Today I visited Fantagraphics in Seattle and got the word straight from the top. The reason this release has been delayed for so long is because of a conflict over publishing rights with one member of the Kelly family. They promised it will be published, although the release date could slip yet again.
Thanks for the info. :) Well hopefully things will work out soon. I was wondering when in the ever-lovin' blue-eyed world it would be published. Hopefuly after this they won't have too much problems with any following volumes.
I'm wondering if they are hesitating partly out of concern for the series' commercial prospects. I would happily buy all 12 volumes, in one go if necessary, whatever the cost, but Pogo unfortunately does not have the evergreen global following that Peanuts had and has, popular as it was in its heydey. The complete Peanuts series of books is well along now, which indicates it is doing all right, but I wonder if the later volumes are attracting fewer buyers. These are extremely well-done books, and do the strip and Charles Schulz proud, but they are hardcover, and therefore pricey. I bought the first three, but my interest kind of petered out, much as I love Peanuts. It's quite an investment to buy every volume.
I love Pogo and have all my life. But Kelly was frequently topical in ways that Schulz was not. References to Adlai Stevenson or the Geophysical Year or trading stamps cannot help but seem pretty dated now. I don't object to these references at all, but they might prove problematic for some potential buyers. Still, twelve volumes of collected strips is a wonderfully thrilling prospect for Pogophiles, and I certainly hope there are enough of us out there to keep the series going----if it ever gets started!!!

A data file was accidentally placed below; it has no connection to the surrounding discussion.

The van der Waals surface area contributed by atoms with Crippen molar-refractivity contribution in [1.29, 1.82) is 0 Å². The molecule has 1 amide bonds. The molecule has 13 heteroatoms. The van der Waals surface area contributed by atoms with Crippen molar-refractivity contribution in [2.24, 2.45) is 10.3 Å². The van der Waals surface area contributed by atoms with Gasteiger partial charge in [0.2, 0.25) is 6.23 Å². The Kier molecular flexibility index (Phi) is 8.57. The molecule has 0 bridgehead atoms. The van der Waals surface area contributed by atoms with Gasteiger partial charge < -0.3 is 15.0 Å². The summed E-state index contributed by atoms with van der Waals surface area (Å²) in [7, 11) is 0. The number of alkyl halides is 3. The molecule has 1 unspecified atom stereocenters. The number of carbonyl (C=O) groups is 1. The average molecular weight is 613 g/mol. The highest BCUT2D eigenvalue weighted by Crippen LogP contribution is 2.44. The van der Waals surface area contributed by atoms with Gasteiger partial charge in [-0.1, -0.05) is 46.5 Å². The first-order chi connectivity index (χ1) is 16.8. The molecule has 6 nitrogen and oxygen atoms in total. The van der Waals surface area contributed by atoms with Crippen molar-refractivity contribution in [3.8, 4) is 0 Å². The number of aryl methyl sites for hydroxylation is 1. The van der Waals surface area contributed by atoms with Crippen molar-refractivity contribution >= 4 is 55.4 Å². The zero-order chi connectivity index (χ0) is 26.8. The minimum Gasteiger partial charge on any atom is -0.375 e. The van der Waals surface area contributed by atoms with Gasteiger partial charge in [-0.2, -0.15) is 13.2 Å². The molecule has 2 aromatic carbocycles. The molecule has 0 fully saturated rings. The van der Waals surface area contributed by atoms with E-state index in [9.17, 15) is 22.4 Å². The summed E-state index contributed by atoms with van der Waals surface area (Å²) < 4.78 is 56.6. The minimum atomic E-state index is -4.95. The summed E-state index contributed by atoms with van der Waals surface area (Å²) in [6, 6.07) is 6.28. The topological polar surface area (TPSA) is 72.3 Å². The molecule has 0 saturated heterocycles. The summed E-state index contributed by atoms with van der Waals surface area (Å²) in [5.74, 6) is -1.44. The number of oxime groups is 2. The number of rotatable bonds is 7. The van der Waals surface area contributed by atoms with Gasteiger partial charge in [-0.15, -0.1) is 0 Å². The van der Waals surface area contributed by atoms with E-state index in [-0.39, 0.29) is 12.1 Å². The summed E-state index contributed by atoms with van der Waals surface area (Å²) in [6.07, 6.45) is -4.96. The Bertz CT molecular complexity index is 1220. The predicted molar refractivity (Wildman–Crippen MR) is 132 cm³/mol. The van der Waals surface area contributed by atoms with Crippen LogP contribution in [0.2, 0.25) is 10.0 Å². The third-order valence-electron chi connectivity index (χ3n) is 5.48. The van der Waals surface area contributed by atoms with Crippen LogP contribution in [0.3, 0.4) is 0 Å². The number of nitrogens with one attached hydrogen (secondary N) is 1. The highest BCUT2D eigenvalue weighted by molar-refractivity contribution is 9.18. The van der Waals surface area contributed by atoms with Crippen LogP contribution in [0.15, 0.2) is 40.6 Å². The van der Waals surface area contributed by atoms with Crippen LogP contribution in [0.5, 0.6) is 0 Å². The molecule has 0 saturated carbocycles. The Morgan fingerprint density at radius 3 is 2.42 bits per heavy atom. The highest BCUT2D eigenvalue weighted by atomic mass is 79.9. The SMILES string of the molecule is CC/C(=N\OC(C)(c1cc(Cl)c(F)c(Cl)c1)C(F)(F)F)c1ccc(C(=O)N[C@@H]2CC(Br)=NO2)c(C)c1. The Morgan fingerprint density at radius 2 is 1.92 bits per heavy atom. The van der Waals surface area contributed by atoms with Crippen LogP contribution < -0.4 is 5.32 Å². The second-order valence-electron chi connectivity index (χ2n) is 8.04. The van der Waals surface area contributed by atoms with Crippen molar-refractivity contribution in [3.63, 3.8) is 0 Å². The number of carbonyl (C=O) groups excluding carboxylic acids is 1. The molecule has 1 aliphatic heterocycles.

Good comedy never gets old....if anything it inspires people to google some of the meanings...my 13 year old xbox addict can be caught reading this whole gang and laughing so hard he's crying. IMHO this stuff is legendary. Peanuts kindles the heart and reminds me of my child hood, but often is rehashing the same site gags - great stuff, but the Walt Kelly created deep characters with humor that built up over several days and weeks Sometimes. And then you have to read it out loud and let his phonetic spelling guide you into the southern accent and you can't help but laugh at almost every panel.
Here's a good indication of how valuable this stuff is - try to find any of it used at a reasonable price. They are cherished collectables to read over and over again.
1. Pogo 2. Calvin and Hobbes 3. Dilbert 4. Peanuts 5. Dave Barry (not an animated strip but a cartoon none-the-less)
So I get the most of my comics from my dealer, but some books from Amazon. In the newest Previews ordering book for (September I think) has this finally listed in. So maybe it will actually be out soon?
The first volume has been sent to the printer, and is scheduled to be released in November. You have no idea of the amount of blood, sweat and tears that went into this book but it is actually done. Thank you for your patience.